It’s crazy the stuff we’re thankful for as we age. Getting out of bed. Waking up at all. Coffee. Being able to swallow. Being able to feed myself. Being in my right mind. Well, mostly right.
“You woke me up this morning and You started me on my way. The Lord is blessing me. Right now, yeah, right now,” we sing in church on Sunday. My church ranks high up there when I count my blessings. It wasn’t always so.
We went years “home churching” as we called it, meeting with a handful of neighbors and intensely studying the scripture in the original language as much as a bunch of self-taught amateurs could.
Before that, we accidentally left the last big church we were in. Basically, we took a break because we recognized the dysfunction coming from the pulpit. One thing about dysfunction, it takes one to know one. If you grow up in a dysfunctional family, then joining another family trying to be a healthy church is really uncomfortable.
We took a break for the summer, enjoyed the self-imposed sabbatical, then forgot to go back. When fellow-Christians tell me they aren’t going to church, I get it.
Like one beloved preacher used to say, “If your family is not dysfunctional, I worry about you.”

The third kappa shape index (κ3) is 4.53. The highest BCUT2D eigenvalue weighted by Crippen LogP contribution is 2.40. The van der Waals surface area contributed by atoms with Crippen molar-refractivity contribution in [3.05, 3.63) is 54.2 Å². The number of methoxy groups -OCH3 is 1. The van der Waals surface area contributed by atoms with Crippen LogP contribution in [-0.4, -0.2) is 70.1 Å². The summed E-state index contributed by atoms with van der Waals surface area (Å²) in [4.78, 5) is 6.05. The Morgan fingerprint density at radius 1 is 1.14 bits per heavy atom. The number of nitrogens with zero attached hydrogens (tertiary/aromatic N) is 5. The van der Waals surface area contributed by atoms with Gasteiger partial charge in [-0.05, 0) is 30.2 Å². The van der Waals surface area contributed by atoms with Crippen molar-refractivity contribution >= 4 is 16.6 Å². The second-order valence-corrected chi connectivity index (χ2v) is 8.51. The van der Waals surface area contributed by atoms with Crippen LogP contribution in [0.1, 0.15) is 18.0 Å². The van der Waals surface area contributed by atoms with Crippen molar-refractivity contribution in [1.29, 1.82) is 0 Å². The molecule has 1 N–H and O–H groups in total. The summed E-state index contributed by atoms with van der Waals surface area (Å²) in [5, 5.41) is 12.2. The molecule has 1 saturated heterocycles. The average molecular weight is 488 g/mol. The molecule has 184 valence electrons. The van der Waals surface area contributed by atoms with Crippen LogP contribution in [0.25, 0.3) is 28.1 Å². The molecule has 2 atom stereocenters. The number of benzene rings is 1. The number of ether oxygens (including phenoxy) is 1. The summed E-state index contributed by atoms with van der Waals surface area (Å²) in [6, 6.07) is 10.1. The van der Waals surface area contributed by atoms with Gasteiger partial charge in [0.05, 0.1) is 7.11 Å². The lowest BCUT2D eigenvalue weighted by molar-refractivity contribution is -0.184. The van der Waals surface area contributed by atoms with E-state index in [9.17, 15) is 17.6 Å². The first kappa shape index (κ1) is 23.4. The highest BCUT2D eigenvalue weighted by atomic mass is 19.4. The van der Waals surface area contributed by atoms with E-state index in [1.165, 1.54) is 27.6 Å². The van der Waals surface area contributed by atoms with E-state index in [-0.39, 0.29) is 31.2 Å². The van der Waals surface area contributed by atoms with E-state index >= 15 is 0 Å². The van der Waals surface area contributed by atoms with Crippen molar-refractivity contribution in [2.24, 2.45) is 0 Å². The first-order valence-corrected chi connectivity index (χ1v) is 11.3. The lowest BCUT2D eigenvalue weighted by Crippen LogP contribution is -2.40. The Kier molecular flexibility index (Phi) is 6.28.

Of course, when people who are not believers tell me the church is full of hypocrites, I get that, too. It’s hard work pretending to be more spiritual than we are; maybe we should relax.
For years, I drove by the beautiful little church that eventually became ours and felt God’s Spirit nudging me to visit. Maybe it wasn’t God at all, maybe it was just my imagination.
“Lord, that’s an African American church,” I would argue with the Creative Force prompting my heart, “they are not going to want me. I won’t fit in.” Ironic, isn’t it, that I would rank fitting in as a priority for church membership.
Just for the record, I’m classified as white, or as I like to explain, pigment-challenged. If you read my column often, you’ll know I really hate the way our government insists on shoving me into a group marked Caucasian; whatever that is, maybe a mountain in Europe. So, I always check “Other” and write Texan in the blank, hopefully causing Washington bureaucrats to shiver in their boots.
These days, I’m just thankful I had the guts to go visit outside the culturally approved box and worship somewhere new.
I don’t know what you have to be thankful for. But, if you are looking for something that seems like a figment of your imagination, a semi-functional family, may I recommend checking out an unsuspecting church?
Certainly, you are welcome at ours. They’ll accept anybody.
Happy Thanksgiving, y’all!
Cathy Primer Krafve, aka Checklist Charlie, lives and writes with a Texas twang. Contact her at CathyKrafve.com.